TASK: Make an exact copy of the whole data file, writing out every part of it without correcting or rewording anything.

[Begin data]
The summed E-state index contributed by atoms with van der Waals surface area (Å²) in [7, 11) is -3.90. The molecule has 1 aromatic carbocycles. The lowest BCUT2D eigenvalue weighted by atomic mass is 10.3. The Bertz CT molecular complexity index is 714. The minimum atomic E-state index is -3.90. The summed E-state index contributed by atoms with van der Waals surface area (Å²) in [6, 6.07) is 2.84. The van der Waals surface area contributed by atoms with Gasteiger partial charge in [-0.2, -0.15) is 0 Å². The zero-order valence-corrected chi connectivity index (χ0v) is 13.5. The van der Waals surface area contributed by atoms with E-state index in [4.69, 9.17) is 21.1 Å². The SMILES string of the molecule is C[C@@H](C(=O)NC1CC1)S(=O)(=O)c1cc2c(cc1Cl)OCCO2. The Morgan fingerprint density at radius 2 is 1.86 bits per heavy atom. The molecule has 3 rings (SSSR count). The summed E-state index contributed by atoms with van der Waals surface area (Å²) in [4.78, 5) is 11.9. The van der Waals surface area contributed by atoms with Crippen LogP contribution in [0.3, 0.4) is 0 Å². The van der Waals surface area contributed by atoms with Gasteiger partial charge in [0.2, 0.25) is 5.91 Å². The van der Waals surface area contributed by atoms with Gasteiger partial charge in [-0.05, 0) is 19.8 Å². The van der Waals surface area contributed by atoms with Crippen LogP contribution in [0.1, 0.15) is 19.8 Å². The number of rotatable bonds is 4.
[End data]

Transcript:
The summed E-state index contributed by atoms with van der Waals surface area (Å²) in [7, 11) is -3.90. The molecule has 1 aromatic carbocycles. The lowest BCUT2D eigenvalue weighted by atomic mass is 10.3. The Bertz CT molecular complexity index is 714. The minimum atomic E-state index is -3.90. The summed E-state index contributed by atoms with van der Waals surface area (Å²) in [6, 6.07) is 2.84. The van der Waals surface area contributed by atoms with Gasteiger partial charge in [-0.2, -0.15) is 0 Å². The zero-order valence-corrected chi connectivity index (χ0v) is 13.5. The van der Waals surface area contributed by atoms with E-state index in [4.69, 9.17) is 21.1 Å². The SMILES string of the molecule is C[C@@H](C(=O)NC1CC1)S(=O)(=O)c1cc2c(cc1Cl)OCCO2. The Morgan fingerprint density at radius 2 is 1.86 bits per heavy atom. The molecule has 3 rings (SSSR count). The summed E-state index contributed by atoms with van der Waals surface area (Å²) in [4.78, 5) is 11.9. The van der Waals surface area contributed by atoms with Crippen LogP contribution in [0.3, 0.4) is 0 Å². The van der Waals surface area contributed by atoms with Gasteiger partial charge in [0.2, 0.25) is 5.91 Å². The van der Waals surface area contributed by atoms with Gasteiger partial charge in [-0.05, 0) is 19.8 Å². The van der Waals surface area contributed by atoms with Crippen LogP contribution in [0.1, 0.15) is 19.8 Å². The number of rotatable bonds is 4.